Hammurabi and His Code of Laws - HAMMURABI'S HOME AND LANGUAGE

Scholars believe that Hammurabi may have started the building of Etemenanki (also referred to as the "Tower of Babel").  This artist's conception of how the ziggurat may have appeared is online, courtesy the Iraqi Embassy's website.  PD


Hammurabi was an efficient organizer. When he became king in 1792 BC, not only did he unify the city-states of Mesopotamia, he helped to make Babylon one of the greatest cities of the ancient world.

Streets in his town seem to have been laid-out in straight lines, and they intersect at right angles. He dug a great canal between Kish (a city just south of Babylon) and the Persian Gulf to irrigate the land and to protect against floods. It is difficult to believe that all of these engineering feats took place 3700 years ago!

However, one thing Hammurabi did not have was paper. How did people write without paper? They would inscribe words on wet clay. Their writing looks like wedges to us, so scholars today refer to their method of writing as cuneiform (based on the Latin word for wedge - cuneus).

To be clear, cuneiform is just a method of writing. It's the script ancient people used to write down their thoughts before they had paper. Hammurabi didn't speak "cuneiform" - he spoke a language called "Akkadian." 

How did Akkadian and cuneiform writing work together?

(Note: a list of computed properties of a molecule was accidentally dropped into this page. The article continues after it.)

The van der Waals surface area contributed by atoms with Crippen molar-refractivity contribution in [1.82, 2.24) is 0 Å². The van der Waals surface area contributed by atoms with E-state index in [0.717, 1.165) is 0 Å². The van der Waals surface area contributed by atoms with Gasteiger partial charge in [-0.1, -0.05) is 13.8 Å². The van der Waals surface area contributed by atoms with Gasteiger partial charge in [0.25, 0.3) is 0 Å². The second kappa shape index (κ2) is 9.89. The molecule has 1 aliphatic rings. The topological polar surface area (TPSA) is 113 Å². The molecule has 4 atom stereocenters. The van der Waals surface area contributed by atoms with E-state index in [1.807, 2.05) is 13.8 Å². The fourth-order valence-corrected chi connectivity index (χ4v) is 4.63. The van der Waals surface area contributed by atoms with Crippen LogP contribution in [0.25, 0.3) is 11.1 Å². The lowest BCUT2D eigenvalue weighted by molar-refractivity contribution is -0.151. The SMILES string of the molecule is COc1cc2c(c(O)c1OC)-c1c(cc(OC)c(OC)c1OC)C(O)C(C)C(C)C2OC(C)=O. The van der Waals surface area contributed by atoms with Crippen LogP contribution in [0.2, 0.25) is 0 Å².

Think about the alphabet, which English speakers and writers use, as a kind of script. Other people use letters from that same alphabet to create non-English words. Hammurabi's spoken language (Akkadian) and cuneiform (his method of writing) worked together in that same fashion.

In addition, Hammurabi's language (when it was put on clay tablets) relied on all kinds of other symbols carried over from the ancient Sumerian language. Because it incorporated more symbols (about 500) than other ancient languages using cuneiform, Akkadian (the language of Babylon) would be difficult to translate. (More about that in the next chapter.)

Babylonian scribes wrote in columns, beginning on the left side of a clay tablet. When the entire side of the tablet was filled (moving from left to right), the scribe would turn it over from the bottom (not from the side, like we turn a page).

Once the tablet was turned over, the scribe would begin to create his strokes (depicted by the man on the right) in columns again, but this time he would move from right to left.

Visitors to the old region of Persia and Mesopotamia began to find cuneiform clay tablets in the 1600s. Scholars who saw them did not believe the inscriptions represented a system of writing. At first they thought the tablets might be games or ornaments.

Not until 1686, when a physician (E. Kaempfer) visited ruins of the ancient Persian city Persepolis did anyone think the tablets actually communicated words.

But what did the words say? Nobody knew.


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Author: Carole D. Bos, J.D. 5190stories and lessons created

Original Release: Oct 01, 1999

Updated Last Revision: Jul 16, 2019

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"HAMMURABI'S HOME AND LANGUAGE" AwesomeStories.com. Oct 01, 1999. Feb 20, 2020.
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